Category Archives Guest Blogger

The Importance of Practicing and Sharing

Before I started blogging I was always playing around with Photoshop, Illustrator and other apps I had an interest in learning more about and wanted to improve my skills in. The idea was always the same…to try and recreate something I saw and liked using this tool. I pretty much spent a decade doing that, always saving to my computer.

Towards the end of 2006, life played its odds and my office was robbed. It turned out that the burglars chose to take my backup drives on the exact day that I decided to backup my files. So my laptop and my two backup drives were taken and I found myself completely lost in space. All those years of learning by practice were gone.

Since that day I decided that everything I learn I would put up online on my blog. So I restarted my routine of experiments and after these almost four years I’ve learned quite a lot of things besides to never take your two backup disks to the same place at the same time. The most important thing I’ve learned is that the best way to promote your work is through sharing your knowledge and the secrets of your work. It’s true and I have a few examples to illustrate that.

Super Interessante

I always liked to play with space scenes in Photoshop, trying to come up with solutions and techniques to create those scenes. I am also always checking out work by other designers (James White, Chuck Anderson, Scott Hansen, Eduardo Recife, and a bunch of others) so I can learn new things as well. In 2007 I was playing with brushes in Photoshop and created a nice space scene, and then I posted a tutorial on my blog showing how I created it.

A few months after that tutorial I received an email from one of the largest publishers in Brazil asking me if I wanted to recreate that exact same scene for the cover of one of their magazines.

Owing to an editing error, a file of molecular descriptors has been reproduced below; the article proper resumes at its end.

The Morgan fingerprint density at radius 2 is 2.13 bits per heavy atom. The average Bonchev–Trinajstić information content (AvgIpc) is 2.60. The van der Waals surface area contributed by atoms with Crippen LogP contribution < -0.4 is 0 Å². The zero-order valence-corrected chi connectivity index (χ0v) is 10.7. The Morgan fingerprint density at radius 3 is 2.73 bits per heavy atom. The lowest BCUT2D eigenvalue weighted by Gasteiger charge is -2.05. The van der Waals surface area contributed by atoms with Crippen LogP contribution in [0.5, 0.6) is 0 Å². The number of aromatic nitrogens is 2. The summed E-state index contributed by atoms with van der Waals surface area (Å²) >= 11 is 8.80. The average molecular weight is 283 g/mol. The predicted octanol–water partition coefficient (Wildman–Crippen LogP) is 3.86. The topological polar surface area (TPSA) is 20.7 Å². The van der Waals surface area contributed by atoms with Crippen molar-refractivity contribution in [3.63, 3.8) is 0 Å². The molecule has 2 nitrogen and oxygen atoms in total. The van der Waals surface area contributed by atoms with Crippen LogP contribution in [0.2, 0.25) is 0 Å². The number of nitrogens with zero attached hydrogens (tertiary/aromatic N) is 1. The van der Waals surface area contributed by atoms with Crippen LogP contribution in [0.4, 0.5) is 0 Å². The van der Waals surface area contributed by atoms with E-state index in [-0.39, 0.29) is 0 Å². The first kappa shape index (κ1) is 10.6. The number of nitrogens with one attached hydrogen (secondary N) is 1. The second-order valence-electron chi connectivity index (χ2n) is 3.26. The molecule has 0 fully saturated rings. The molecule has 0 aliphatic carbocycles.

I thought to myself, if I hadn’t published that tutorial, I would never be hired to create a cover for that magazine.

Illustration for Wired

After that experience I was convinced that it was merely a coincidence, or beginners luck as they say, and would never happen again. Nevertheless I stayed true to my idea of practicing and sharing to not only learn more but help others as well.

In one of these practicing days I decided that I would have to create an abstract scene using vectors. So I spent a few hours in Illustrator and came up with a very cool design using only vectors, then in Photoshop I played with some textures and boom! The design was done and it was nice.

A few months after that I was checking my email and I saw one from the guys over at Wired Magazine UK telling me that they were inviting designers to create the cover of one of the sections of their magazine. They also said that they saw my tutorial and really liked it and invited me to create a version of that illustration for them.

Once again the same idea came to mind, without practicing and sharing that never would have happened.


In 2008 I was writing a Photoshop tutorial for a popular web site, and that same year MSNBC had released their new site with a very colorful background design. I remember that I received quite a few emails asking me how that was done and if I could create a tutorial on that.

I took some time and started playing in Photoshop trying to recreate that effect. I learned that we could create that same sort of effect using the Fibers filter with Motion Blur. So I created the tutorial, published it, and it was a big hit.